Transportation CIO Says She Doesn’t Want Any More Money

Mark Van Scyoc/

Vicki Hildebrand said she can find funding within the department and doesn’t plan to tap the Technology Modernization Fund anytime soon.

As federal programs vie for a piece of the $100 million Technology Modernization Fund, at least one department leader is saying her agency doesn’t need it.

“I don’t want any money, I don’t need any money,” Vicki Hildebrand, Transportation Department CIO, said during a panel Thursday hosted by Foreign Affairs and the Advanced Technology Academic Research Center. “I know that is not a very common thing that you hear from people in government. We have a lot of spend out there; we need to spend more wisely.”

She cited the number of help desks scattered across Transportation's components as just one area where the department can consolidate. That funding could then be put toward modernization efforts.

Hildebrand also pointed to the government procurement process, which she said lends itself to higher prices than private sector acquisitions. Prior to joining Transportation in October, Hildebrand spent 30 years at Hewlett-Packard Enterprise, ultimately serving as vice president for customer and partner advocacy.

“I was rather surprised when I got here from the private sector that the government gets charged more than the private sector. And sometimes for services that aren’t quite as good,” she said. “I think we have to shake things up a little bit because we are spending more money on things than we need to. I’m looking for some of that funding, as well, to reinvest.”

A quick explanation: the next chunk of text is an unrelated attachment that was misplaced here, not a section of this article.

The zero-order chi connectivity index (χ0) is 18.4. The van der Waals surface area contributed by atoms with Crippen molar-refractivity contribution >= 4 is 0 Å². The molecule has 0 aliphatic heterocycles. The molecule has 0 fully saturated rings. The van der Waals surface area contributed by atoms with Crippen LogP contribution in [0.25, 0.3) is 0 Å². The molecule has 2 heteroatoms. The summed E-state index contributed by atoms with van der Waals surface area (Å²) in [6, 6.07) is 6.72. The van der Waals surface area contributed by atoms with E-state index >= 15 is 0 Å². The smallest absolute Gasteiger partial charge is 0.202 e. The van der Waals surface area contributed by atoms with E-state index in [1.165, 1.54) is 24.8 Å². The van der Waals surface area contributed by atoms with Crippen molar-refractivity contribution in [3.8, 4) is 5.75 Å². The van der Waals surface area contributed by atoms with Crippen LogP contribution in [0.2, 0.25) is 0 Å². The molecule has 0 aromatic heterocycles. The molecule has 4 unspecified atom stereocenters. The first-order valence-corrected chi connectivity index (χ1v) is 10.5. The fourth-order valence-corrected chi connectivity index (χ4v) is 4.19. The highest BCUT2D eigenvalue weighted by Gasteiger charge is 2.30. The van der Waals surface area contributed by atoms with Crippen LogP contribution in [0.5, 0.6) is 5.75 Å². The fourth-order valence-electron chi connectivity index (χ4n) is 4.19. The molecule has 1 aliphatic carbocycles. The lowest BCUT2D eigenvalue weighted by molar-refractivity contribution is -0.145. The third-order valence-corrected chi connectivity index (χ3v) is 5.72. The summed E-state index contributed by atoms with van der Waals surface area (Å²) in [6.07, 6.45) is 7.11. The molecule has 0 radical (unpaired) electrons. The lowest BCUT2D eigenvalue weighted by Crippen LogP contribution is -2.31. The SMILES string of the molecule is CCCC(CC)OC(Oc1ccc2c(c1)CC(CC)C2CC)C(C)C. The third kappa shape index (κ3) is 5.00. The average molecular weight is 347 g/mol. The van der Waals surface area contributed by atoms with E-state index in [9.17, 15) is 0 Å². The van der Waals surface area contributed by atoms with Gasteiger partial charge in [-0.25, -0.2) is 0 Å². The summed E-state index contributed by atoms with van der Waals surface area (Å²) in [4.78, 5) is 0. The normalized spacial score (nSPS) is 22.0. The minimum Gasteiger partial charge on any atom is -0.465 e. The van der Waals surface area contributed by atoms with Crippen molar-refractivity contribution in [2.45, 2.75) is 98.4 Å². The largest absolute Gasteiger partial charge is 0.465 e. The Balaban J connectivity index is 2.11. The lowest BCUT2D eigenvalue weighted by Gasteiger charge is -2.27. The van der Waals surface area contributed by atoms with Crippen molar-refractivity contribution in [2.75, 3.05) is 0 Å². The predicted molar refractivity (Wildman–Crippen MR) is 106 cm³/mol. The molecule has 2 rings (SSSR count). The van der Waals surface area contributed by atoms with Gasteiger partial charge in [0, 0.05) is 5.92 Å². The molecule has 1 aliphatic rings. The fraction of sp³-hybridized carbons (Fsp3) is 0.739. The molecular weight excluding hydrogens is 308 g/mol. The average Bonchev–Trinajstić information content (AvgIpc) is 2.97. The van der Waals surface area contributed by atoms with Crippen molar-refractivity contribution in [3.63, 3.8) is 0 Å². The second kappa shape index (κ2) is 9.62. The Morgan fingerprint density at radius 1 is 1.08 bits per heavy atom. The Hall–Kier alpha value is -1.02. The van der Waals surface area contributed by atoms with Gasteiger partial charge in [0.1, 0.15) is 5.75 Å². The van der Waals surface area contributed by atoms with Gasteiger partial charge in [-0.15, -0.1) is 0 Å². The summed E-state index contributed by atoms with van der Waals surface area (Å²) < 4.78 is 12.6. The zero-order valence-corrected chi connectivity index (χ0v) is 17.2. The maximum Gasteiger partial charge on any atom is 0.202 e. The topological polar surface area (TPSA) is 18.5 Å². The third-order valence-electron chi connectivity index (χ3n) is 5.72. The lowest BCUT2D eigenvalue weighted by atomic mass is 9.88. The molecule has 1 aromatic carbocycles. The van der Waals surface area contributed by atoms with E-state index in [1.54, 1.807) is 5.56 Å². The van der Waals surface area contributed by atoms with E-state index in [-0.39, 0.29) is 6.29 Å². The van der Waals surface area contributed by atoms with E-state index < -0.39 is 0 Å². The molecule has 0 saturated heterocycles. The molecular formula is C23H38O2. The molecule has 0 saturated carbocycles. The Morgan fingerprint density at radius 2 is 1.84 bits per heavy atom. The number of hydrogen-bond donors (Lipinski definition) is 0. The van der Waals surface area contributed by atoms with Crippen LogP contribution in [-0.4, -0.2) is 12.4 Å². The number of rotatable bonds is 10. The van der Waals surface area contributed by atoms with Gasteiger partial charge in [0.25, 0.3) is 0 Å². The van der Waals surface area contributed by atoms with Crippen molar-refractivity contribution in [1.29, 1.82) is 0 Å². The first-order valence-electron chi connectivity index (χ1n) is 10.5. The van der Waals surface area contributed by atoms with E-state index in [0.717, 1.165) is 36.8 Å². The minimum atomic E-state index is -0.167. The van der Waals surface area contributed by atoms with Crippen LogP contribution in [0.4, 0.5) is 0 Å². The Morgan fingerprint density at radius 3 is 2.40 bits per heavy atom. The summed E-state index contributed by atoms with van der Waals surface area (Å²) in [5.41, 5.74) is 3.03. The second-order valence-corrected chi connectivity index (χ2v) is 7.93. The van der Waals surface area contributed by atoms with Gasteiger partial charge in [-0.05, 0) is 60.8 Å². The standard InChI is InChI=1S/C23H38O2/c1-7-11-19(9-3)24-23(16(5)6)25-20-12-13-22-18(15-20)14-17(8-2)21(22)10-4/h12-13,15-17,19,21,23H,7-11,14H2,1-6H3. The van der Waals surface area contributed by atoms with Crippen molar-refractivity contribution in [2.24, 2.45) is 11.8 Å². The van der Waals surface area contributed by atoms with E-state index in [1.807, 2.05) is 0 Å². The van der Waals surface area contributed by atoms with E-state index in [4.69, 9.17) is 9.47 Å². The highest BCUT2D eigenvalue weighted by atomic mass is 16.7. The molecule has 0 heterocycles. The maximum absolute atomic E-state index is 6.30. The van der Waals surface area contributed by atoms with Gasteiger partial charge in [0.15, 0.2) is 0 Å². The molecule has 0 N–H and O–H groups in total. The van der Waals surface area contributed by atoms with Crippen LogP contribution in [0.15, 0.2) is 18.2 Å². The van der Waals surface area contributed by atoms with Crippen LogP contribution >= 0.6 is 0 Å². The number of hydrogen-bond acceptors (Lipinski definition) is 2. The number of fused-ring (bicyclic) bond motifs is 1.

As for the Technology Modernization Fund, which currently has $100 million to put toward modernizing critical government systems: “I’m excited it’s there. I know what the intention is. I may tap into it. But I’m not ready yet,” Hildebrand said.

While Hildebrand plans to use repurposed funds for Transportation’s central modernization efforts, she does see some value in outside money.

“I might also think about it as an opportunity to try something that might not have a guaranteed outcome,” she offered. “We don’t necessarily have dollars to do the kind of trial and error they do in private industries. I don’t know whether that would be accepted or not—I haven’t fielded that at all. But I think if we truly want to modernize, we need to try some things that haven’t been tried and true out there.”

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